It's the Planet, Stupid

George W. Bush is not sure global warming and the greenhouse effect are a problem.

When it comes to global warming, George W. Bush has his head firmly up his tailpipe.

A couple of years ago, Bush said the "jury is still out" on the problem. Last March, he said: "I believe there is global warming" -- and added that he made up his mind on the matter after talking with experts in the field. So, what should be done to address the problem?, he was asked two months later. The reply: "I presume reducing N2O [nitrous oxide] and CO2 will help."

Last Thursday, David Letterman quizzed Bush about global warming, and Bush implied that burning more natural gas would help. He claimed that "the technology is not available" to do anything about global warming. "I'm a practical man," Bush said, observing that "we don't have enough refining capacity." He added that "the Arabs have us over a barrel."

Gore has repeatedly focused on the threat posed by global warming. And he has pushed for the U.S. Senate to approve the Kyoto Protocol on Climate Change, the 1997 treaty designed to reduce global output of greenhouse gases. Some 150 countries have approved the measure, which was signed by the Clinton administration but has not been ratified by the Senate. The treaty requires the U.S. to cut greenhouse gas emissions to 7% below 1990 levels by the year 2012. Bush opposes the treaty, saying it is "ineffective, inadequate, and ... a bad deal for America."

While many other conservatives are opposed to the Kyoto Protocol and argue that the treaty's goals will be difficult if not impossible to obtain in America, Bush appears unwilling to even discuss the matter. Shortly before Labor Day, when his communications director, Karen Hughes, was asked about global warming, she directed a reporter to the governor's press office in the Capitol. When told the inquiry was about Bush's plan for global warming on the national level, she referred reporters to the campaign Web site. But there is not a single mention of the issue on Bush's otherwise very good Web site. Nor is the word Kyoto found there.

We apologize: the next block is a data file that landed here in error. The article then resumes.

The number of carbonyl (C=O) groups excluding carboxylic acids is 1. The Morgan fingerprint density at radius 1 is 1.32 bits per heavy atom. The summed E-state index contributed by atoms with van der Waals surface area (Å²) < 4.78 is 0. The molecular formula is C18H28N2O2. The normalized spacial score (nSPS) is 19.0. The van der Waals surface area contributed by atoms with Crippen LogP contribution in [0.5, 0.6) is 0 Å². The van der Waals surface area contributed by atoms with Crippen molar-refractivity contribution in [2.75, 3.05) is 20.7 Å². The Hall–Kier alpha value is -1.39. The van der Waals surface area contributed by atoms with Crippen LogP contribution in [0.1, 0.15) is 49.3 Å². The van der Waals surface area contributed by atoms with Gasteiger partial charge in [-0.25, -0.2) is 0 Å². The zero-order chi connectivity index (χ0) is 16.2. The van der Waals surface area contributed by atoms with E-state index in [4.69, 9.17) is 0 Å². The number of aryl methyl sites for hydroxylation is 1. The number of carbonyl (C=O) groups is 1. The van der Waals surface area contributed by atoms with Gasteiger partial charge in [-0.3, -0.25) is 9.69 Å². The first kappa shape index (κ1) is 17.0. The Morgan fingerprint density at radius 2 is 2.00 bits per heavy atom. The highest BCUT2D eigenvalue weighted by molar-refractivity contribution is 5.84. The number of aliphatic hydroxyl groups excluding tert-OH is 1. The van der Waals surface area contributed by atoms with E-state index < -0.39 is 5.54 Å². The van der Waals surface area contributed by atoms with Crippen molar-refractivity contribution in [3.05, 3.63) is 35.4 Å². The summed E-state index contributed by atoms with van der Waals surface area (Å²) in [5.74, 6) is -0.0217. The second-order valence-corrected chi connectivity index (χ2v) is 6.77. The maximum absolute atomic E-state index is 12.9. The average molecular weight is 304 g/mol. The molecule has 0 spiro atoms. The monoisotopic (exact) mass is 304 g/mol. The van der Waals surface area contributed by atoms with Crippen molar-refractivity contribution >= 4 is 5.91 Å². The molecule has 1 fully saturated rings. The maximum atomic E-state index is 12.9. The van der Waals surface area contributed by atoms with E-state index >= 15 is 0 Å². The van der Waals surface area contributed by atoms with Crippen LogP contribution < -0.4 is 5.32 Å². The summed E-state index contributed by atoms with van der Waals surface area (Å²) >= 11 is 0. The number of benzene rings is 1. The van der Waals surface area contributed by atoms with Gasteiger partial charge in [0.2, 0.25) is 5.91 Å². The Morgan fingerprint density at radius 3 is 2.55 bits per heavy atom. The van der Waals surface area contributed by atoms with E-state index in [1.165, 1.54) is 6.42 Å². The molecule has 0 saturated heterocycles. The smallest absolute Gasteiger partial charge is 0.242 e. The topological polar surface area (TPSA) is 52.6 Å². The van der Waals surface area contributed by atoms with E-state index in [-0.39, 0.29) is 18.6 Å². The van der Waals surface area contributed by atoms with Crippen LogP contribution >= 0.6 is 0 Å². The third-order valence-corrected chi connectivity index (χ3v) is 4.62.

Global warming has not been a major campaign issue because "it hasn't been in anyone's interest to talk about it," says Eileen Claussen, president of the Pew Center on Global Climate Change (www.pewclimate.org), an Arlington, Virginia-based nonprofit. Gore has been careful to tone down his rhetoric on the matter. In particular, he's been running away from his 1992 book, Earth in the Balance, in which he called global warming "the most serious threat we have ever faced." During the campaign, Gore has promoted energy efficiency as one way to address the global warming problem.

But even though the candidates aren't discussing it, global warming is "a really important issue and will be for the next four years," Claussen said. The issue is already important in Texas. Although there is no definitive proof that recent droughts are related to global warming, the two dry spells that have occurred in Texas since 1996 have cost the state's agriculture sector an estimated $5 billion, according to figures from the Texas Agriculture Department.

The world's leading scientists are in agreement on global warming. The U.S. National Academy of Sciences and the United Nations' Intergovernmental Panel on Climate Change (IPCC) have predicted that Earth may experience the fastest warming in the history of civilization during the 21st century. The IPCC, made up of more than 2,000 of the world's leading climate scientists from more than 100 nations, believes the Earth may warm by 1.8 to 6.3 degrees Farenheit by the end of this century.

And even some of Bush's biggest supporters, including Enron CEO Ken Lay -- one of Bush's Pioneers, who each pledged to raise $100,000 for Bush -- have been outspoken about their concern over global warming. According to the Center for Public Integrity, Houston-based Enron is Bush's biggest career patron, having given him more than $555,000 over the course of his political career. Under Lay's leadership, Enron has undertaken a plan to reduce its greenhouse gas emissions. And the company is now building a new headquarters building that it says will reduce greenhouse gas emissions by 17,000 tons per year.

They're not the only ones. On Oct. 17, Environmental Defense (www.environmentaldefense.org) announced a program under which British Petroleum, Shell International, DuPont, Suncor Energy, Ontario Power Generation, Alcan, and French aluminum maker Pechiney agreed to voluntarily reduce their greenhouse gas emissions. DuPont claims it has already reduced emissions by 60%.

But in a statement the Bush campaign released on global warming, the candidate said: "Scientific data show average temperatures have increased slightly during this century, but both the causes and the impact of this slight warming are uncertain." Claussen says Bush's statement is "just not true. The science is very firm on the basics" of global warming. The only questions that remain, she said, are "where the impacts will be found and when."

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